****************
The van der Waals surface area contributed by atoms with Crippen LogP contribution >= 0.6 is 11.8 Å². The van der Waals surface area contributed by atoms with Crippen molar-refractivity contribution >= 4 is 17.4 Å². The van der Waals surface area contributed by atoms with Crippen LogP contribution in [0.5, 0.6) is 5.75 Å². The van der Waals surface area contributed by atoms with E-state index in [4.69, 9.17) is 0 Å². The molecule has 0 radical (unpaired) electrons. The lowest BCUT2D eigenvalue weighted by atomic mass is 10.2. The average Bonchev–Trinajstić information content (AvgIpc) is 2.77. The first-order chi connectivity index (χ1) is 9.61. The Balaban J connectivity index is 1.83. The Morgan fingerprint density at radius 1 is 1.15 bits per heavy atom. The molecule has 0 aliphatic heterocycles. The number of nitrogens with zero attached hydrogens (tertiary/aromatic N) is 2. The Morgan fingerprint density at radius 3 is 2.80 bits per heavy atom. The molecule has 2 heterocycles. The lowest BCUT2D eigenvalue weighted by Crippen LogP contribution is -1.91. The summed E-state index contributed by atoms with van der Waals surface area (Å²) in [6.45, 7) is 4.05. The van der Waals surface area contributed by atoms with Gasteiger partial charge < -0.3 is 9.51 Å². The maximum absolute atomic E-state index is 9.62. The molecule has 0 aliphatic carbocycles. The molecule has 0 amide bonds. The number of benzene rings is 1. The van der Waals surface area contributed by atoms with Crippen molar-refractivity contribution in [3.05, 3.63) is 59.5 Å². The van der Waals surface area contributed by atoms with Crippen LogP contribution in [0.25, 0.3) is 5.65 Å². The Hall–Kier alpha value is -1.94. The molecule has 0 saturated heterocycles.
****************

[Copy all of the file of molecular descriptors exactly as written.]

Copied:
The van der Waals surface area contributed by atoms with Crippen LogP contribution >= 0.6 is 11.8 Å². The van der Waals surface area contributed by atoms with Crippen molar-refractivity contribution >= 4 is 17.4 Å². The van der Waals surface area contributed by atoms with Crippen LogP contribution in [0.5, 0.6) is 5.75 Å². The van der Waals surface area contributed by atoms with E-state index in [4.69, 9.17) is 0 Å². The molecule has 0 radical (unpaired) electrons. The lowest BCUT2D eigenvalue weighted by atomic mass is 10.2. The average Bonchev–Trinajstić information content (AvgIpc) is 2.77. The first-order chi connectivity index (χ1) is 9.61. The Balaban J connectivity index is 1.83. The Morgan fingerprint density at radius 1 is 1.15 bits per heavy atom. The molecule has 0 aliphatic heterocycles. The number of nitrogens with zero attached hydrogens (tertiary/aromatic N) is 2. The Morgan fingerprint density at radius 3 is 2.80 bits per heavy atom. The molecule has 2 heterocycles. The lowest BCUT2D eigenvalue weighted by Crippen LogP contribution is -1.91. The summed E-state index contributed by atoms with van der Waals surface area (Å²) in [6.45, 7) is 4.05. The van der Waals surface area contributed by atoms with Gasteiger partial charge < -0.3 is 9.51 Å². The maximum absolute atomic E-state index is 9.62. The molecule has 0 aliphatic carbocycles. The molecule has 0 amide bonds. The number of benzene rings is 1. The van der Waals surface area contributed by atoms with Crippen molar-refractivity contribution in [3.05, 3.63) is 59.5 Å². The van der Waals surface area contributed by atoms with Crippen LogP contribution in [0.25, 0.3) is 5.65 Å². The Hall–Kier alpha value is -1.94. The molecule has 0 saturated heterocycles.